How to Support an Infertile Friend… When You’re Not

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Categories Community, Infertility, Infertility Theme Week, Relationships

5 ideas for supporting someone infertile, when you're not

It’s hard to know what to say or do when a couple we love learns that they’re infertile. It’s especially hard for those of us who had no trouble conceiving. It can become suddenly awkward, wondering what we’re doing or saying without even thinking about it to reopen the wound on their hearts. Being supportive without going overboard, especially when I have no real idea what they are going through, is a narrow road to walk.

I’ve been in this position several times now, and I’ve learned a few general lessons about what to do.

  1. Assume nothing. This is the big one. Don’t assume that you know how your infertile friends feel, what they need, or what comes next. Infertility is, by definition, a morass of the unknown. Ask questions instead of making general statements. Find out about your friends’ individual situations.

    Some questions you can (and perhaps should) ask:

    • Who are you telling about your infertility? Should I keep it a secret?
    • How are you feeling?
    • What are your hopes and fears?
    • What do you need from me? What do you want from me?
    • Do you want to spend time with my children? Would you prefer adult-only time with me?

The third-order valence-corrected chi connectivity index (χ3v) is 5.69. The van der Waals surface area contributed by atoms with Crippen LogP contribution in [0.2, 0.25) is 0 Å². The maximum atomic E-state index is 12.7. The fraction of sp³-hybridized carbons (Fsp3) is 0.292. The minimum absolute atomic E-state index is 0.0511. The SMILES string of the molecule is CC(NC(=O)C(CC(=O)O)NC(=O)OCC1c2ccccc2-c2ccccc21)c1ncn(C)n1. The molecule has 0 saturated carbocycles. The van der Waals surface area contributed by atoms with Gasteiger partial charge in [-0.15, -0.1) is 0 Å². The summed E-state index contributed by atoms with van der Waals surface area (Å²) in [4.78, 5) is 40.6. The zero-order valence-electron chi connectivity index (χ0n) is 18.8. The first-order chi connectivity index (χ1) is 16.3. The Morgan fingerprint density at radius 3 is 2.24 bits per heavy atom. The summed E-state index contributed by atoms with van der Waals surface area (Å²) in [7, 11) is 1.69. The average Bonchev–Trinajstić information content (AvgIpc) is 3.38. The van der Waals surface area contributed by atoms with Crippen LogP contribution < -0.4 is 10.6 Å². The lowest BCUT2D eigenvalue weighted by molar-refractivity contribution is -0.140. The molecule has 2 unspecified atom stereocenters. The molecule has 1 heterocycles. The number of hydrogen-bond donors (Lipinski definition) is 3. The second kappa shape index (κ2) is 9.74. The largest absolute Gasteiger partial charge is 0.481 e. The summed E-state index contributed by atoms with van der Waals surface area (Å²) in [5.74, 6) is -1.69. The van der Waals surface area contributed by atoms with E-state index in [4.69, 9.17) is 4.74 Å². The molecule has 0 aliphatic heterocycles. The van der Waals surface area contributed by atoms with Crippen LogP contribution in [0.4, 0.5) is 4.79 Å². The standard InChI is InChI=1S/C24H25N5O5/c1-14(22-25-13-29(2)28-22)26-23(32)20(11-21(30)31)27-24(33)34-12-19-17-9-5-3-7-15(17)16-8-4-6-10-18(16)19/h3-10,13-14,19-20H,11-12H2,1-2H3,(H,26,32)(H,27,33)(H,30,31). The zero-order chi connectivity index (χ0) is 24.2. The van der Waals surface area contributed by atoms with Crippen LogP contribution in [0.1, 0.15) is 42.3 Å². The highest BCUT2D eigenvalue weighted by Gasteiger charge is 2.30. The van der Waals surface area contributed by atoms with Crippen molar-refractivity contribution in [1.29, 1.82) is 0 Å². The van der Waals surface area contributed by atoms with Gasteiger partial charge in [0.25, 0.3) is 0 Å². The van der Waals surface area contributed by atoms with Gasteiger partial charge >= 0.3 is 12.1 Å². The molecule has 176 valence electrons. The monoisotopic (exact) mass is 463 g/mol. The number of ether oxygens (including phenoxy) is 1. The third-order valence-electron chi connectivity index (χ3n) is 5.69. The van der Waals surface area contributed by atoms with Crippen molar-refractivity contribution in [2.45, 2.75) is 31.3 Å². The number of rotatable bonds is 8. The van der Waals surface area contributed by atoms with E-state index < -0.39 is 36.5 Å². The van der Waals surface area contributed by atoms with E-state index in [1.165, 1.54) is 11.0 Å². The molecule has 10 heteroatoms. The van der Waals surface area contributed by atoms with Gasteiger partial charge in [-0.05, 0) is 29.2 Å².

• Should I keep news about my pregnancy/children to myself?
    • If your friends have been through miscarriage:
      • Do you want to talk about the experience?
      • How do you want me to refer to the baby or babies you’ve lost? By name? As “the baby”? As “the fetus”?
      • Do you want to acknowledge the date of their death?
      • Do you want to acknowledge their due date?

     

  2. Recognize that every infertile couple is different. Knowing what one infertile couple has gone through gives you no understanding about the next couple you encounter. Every journey is different, from the emotions to the process to the eventual outcome.

    One couple may start seeking fertility treatment after 6 months of trying to conceive while another doesn’t think of their situation as infertility until 5 years down the road. One couple may be drawn together by their struggles while another is ripped apart. One wife may want to pour her heart out while another has a stiff upper lip. One husband may resent their inability to conceive while another doesn’t understand why his wife isn’t ready to adopt.

    I have two friends whose first pregnancies ended in miscarriage before they each gave birth to two healthy children. One considers herself the mother of 3, the other a mother of 2.